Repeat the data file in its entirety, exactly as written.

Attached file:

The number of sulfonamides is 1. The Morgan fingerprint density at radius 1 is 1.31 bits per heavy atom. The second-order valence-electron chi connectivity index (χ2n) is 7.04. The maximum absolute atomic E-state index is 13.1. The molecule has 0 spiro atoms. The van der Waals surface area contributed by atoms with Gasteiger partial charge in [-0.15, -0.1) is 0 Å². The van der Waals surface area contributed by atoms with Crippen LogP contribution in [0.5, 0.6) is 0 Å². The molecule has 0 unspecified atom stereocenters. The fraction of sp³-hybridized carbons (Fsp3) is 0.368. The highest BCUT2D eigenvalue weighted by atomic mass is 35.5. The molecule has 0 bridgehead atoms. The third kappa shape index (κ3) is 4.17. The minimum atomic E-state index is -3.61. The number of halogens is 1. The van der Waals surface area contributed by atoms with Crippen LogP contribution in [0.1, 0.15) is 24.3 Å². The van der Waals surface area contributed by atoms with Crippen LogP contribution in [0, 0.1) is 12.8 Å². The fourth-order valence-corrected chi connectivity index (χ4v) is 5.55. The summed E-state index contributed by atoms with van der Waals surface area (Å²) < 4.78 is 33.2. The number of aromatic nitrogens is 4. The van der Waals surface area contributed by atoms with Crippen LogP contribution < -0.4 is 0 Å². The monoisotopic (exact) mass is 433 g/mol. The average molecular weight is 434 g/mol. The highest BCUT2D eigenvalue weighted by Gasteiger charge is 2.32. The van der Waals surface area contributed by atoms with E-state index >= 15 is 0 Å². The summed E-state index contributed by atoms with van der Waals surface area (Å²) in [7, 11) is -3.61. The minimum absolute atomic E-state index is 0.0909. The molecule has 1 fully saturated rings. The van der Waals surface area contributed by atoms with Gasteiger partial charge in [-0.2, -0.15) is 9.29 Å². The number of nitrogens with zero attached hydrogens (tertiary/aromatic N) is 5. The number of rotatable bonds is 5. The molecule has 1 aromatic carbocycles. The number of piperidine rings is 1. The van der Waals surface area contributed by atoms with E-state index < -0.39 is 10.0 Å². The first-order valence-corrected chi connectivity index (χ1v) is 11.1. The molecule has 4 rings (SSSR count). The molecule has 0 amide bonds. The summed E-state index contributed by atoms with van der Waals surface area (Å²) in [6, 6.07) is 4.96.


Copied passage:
The number of sulfonamides is 1. The Morgan fingerprint density at radius 1 is 1.31 bits per heavy atom. The second-order valence-electron chi connectivity index (χ2n) is 7.04. The maximum absolute atomic E-state index is 13.1. The molecule has 0 spiro atoms. The van der Waals surface area contributed by atoms with Gasteiger partial charge in [-0.15, -0.1) is 0 Å². The van der Waals surface area contributed by atoms with Crippen LogP contribution in [0.5, 0.6) is 0 Å². The molecule has 0 unspecified atom stereocenters. The fraction of sp³-hybridized carbons (Fsp3) is 0.368. The highest BCUT2D eigenvalue weighted by atomic mass is 35.5. The molecule has 0 bridgehead atoms. The third kappa shape index (κ3) is 4.17. The minimum atomic E-state index is -3.61. The number of halogens is 1. The van der Waals surface area contributed by atoms with Crippen LogP contribution in [0.1, 0.15) is 24.3 Å². The van der Waals surface area contributed by atoms with Crippen LogP contribution in [0, 0.1) is 12.8 Å². The fourth-order valence-corrected chi connectivity index (χ4v) is 5.55. The summed E-state index contributed by atoms with van der Waals surface area (Å²) < 4.78 is 33.2. The number of aromatic nitrogens is 4. The van der Waals surface area contributed by atoms with Crippen LogP contribution < -0.4 is 0 Å². The monoisotopic (exact) mass is 433 g/mol. The average molecular weight is 434 g/mol. The highest BCUT2D eigenvalue weighted by Gasteiger charge is 2.32. The van der Waals surface area contributed by atoms with E-state index >= 15 is 0 Å². The summed E-state index contributed by atoms with van der Waals surface area (Å²) in [7, 11) is -3.61. The minimum absolute atomic E-state index is 0.0909. The molecule has 1 fully saturated rings. The van der Waals surface area contributed by atoms with Gasteiger partial charge in [-0.2, -0.15) is 9.29 Å². The number of nitrogens with zero attached hydrogens (tertiary/aromatic N) is 5. The number of rotatable bonds is 5. The molecule has 1 aromatic carbocycles. The number of piperidine rings is 1. The van der Waals surface area contributed by atoms with E-state index < -0.39 is 10.0 Å². The first-order valence-corrected chi connectivity index (χ1v) is 11.1. The molecule has 4 rings (SSSR count). The molecule has 0 amide bonds. The summed E-state index contributed by atoms with van der Waals surface area (Å²) in [6, 6.07) is 4.96.